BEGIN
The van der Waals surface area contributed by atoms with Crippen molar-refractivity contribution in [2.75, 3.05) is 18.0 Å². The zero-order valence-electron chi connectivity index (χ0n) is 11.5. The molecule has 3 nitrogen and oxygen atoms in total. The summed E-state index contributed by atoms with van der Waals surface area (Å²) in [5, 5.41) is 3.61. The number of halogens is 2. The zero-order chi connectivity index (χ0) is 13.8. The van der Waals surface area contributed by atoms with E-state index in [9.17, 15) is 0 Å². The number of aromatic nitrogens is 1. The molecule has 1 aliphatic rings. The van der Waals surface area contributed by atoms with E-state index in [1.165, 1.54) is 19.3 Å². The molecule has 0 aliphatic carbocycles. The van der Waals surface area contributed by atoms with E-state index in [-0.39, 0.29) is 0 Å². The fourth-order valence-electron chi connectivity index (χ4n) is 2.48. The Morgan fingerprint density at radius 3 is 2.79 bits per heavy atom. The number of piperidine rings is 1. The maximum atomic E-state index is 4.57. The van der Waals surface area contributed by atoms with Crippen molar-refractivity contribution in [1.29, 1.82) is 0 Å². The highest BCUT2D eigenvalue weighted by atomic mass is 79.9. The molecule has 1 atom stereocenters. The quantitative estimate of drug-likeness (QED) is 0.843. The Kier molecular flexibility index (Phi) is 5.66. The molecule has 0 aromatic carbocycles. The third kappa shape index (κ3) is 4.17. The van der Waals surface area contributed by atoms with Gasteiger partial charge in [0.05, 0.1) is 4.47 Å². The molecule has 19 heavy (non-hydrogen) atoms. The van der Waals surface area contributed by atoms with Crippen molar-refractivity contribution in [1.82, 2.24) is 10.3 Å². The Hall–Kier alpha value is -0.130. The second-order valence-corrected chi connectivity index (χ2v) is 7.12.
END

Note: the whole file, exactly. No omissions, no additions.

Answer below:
The van der Waals surface area contributed by atoms with Crippen molar-refractivity contribution in [2.75, 3.05) is 18.0 Å². The zero-order valence-electron chi connectivity index (χ0n) is 11.5. The molecule has 3 nitrogen and oxygen atoms in total. The summed E-state index contributed by atoms with van der Waals surface area (Å²) in [5, 5.41) is 3.61. The number of halogens is 2. The zero-order chi connectivity index (χ0) is 13.8. The van der Waals surface area contributed by atoms with E-state index in [9.17, 15) is 0 Å². The number of aromatic nitrogens is 1. The molecule has 1 aliphatic rings. The van der Waals surface area contributed by atoms with E-state index in [1.165, 1.54) is 19.3 Å². The molecule has 0 aliphatic carbocycles. The van der Waals surface area contributed by atoms with E-state index in [-0.39, 0.29) is 0 Å². The fourth-order valence-electron chi connectivity index (χ4n) is 2.48. The Morgan fingerprint density at radius 3 is 2.79 bits per heavy atom. The number of piperidine rings is 1. The maximum atomic E-state index is 4.57. The van der Waals surface area contributed by atoms with Crippen molar-refractivity contribution in [1.29, 1.82) is 0 Å². The highest BCUT2D eigenvalue weighted by atomic mass is 79.9. The molecule has 1 atom stereocenters. The quantitative estimate of drug-likeness (QED) is 0.843. The Kier molecular flexibility index (Phi) is 5.66. The molecule has 0 aromatic carbocycles. The third kappa shape index (κ3) is 4.17. The van der Waals surface area contributed by atoms with Gasteiger partial charge in [0.05, 0.1) is 4.47 Å². The molecule has 19 heavy (non-hydrogen) atoms. The van der Waals surface area contributed by atoms with Crippen molar-refractivity contribution in [1.82, 2.24) is 10.3 Å². The Hall–Kier alpha value is -0.130. The second-order valence-corrected chi connectivity index (χ2v) is 7.12.